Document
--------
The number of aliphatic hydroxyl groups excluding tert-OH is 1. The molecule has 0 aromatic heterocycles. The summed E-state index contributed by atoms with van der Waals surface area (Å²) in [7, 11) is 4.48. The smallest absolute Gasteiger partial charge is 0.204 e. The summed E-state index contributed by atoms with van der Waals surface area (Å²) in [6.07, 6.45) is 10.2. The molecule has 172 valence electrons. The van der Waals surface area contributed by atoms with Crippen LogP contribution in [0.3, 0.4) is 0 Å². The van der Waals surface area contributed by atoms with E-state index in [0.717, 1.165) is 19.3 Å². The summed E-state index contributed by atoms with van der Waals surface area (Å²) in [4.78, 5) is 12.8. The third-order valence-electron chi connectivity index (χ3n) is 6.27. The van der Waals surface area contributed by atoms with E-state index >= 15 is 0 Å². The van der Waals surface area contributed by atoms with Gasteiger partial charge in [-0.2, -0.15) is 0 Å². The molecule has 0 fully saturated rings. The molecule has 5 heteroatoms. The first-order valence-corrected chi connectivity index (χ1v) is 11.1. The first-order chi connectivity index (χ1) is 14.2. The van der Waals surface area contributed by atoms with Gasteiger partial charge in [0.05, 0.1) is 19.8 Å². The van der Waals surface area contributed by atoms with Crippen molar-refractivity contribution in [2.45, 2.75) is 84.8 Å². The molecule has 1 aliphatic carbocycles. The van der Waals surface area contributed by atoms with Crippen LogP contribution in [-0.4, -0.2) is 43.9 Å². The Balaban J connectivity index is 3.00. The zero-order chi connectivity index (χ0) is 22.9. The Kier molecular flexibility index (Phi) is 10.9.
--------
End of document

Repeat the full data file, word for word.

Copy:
The number of aliphatic hydroxyl groups excluding tert-OH is 1. The molecule has 0 aromatic heterocycles. The summed E-state index contributed by atoms with van der Waals surface area (Å²) in [7, 11) is 4.48. The smallest absolute Gasteiger partial charge is 0.204 e. The summed E-state index contributed by atoms with van der Waals surface area (Å²) in [6.07, 6.45) is 10.2. The molecule has 172 valence electrons. The van der Waals surface area contributed by atoms with Crippen LogP contribution in [0.3, 0.4) is 0 Å². The van der Waals surface area contributed by atoms with E-state index in [0.717, 1.165) is 19.3 Å². The summed E-state index contributed by atoms with van der Waals surface area (Å²) in [4.78, 5) is 12.8. The third-order valence-electron chi connectivity index (χ3n) is 6.27. The van der Waals surface area contributed by atoms with E-state index >= 15 is 0 Å². The van der Waals surface area contributed by atoms with Gasteiger partial charge in [-0.2, -0.15) is 0 Å². The molecule has 0 fully saturated rings. The molecule has 5 heteroatoms. The first-order valence-corrected chi connectivity index (χ1v) is 11.1. The first-order chi connectivity index (χ1) is 14.2. The van der Waals surface area contributed by atoms with Gasteiger partial charge in [0.05, 0.1) is 19.8 Å². The van der Waals surface area contributed by atoms with Crippen molar-refractivity contribution in [2.45, 2.75) is 84.8 Å². The molecule has 1 aliphatic carbocycles. The van der Waals surface area contributed by atoms with Crippen LogP contribution in [-0.4, -0.2) is 43.9 Å². The Balaban J connectivity index is 3.00. The zero-order chi connectivity index (χ0) is 22.9. The Kier molecular flexibility index (Phi) is 10.9.